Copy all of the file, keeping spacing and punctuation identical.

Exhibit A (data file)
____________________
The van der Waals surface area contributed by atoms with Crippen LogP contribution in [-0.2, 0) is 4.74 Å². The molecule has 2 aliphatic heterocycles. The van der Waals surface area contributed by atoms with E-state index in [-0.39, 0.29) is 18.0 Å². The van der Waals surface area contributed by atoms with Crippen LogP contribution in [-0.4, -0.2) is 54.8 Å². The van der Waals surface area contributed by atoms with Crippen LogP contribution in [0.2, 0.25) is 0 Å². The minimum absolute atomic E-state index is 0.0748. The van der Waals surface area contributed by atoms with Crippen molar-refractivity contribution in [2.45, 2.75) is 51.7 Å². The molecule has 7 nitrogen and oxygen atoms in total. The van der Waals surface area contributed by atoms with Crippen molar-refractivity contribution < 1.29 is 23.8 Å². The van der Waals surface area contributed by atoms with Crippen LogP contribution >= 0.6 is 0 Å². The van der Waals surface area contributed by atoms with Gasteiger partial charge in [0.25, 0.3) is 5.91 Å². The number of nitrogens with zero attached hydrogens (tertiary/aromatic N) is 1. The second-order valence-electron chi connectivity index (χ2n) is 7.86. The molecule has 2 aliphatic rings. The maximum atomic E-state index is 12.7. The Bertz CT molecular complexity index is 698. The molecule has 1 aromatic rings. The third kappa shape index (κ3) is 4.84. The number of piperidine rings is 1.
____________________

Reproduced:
The van der Waals surface area contributed by atoms with Crippen LogP contribution in [-0.2, 0) is 4.74 Å². The molecule has 2 aliphatic heterocycles. The van der Waals surface area contributed by atoms with E-state index in [-0.39, 0.29) is 18.0 Å². The van der Waals surface area contributed by atoms with Crippen LogP contribution in [-0.4, -0.2) is 54.8 Å². The van der Waals surface area contributed by atoms with Crippen LogP contribution in [0.2, 0.25) is 0 Å². The minimum absolute atomic E-state index is 0.0748. The van der Waals surface area contributed by atoms with Crippen molar-refractivity contribution in [2.45, 2.75) is 51.7 Å². The molecule has 7 nitrogen and oxygen atoms in total. The van der Waals surface area contributed by atoms with Crippen molar-refractivity contribution < 1.29 is 23.8 Å². The van der Waals surface area contributed by atoms with Crippen LogP contribution >= 0.6 is 0 Å². The van der Waals surface area contributed by atoms with Gasteiger partial charge in [0.25, 0.3) is 5.91 Å². The number of nitrogens with zero attached hydrogens (tertiary/aromatic N) is 1. The second-order valence-electron chi connectivity index (χ2n) is 7.86. The molecule has 2 aliphatic rings. The maximum atomic E-state index is 12.7. The Bertz CT molecular complexity index is 698. The molecule has 1 aromatic rings. The third kappa shape index (κ3) is 4.84. The number of piperidine rings is 1.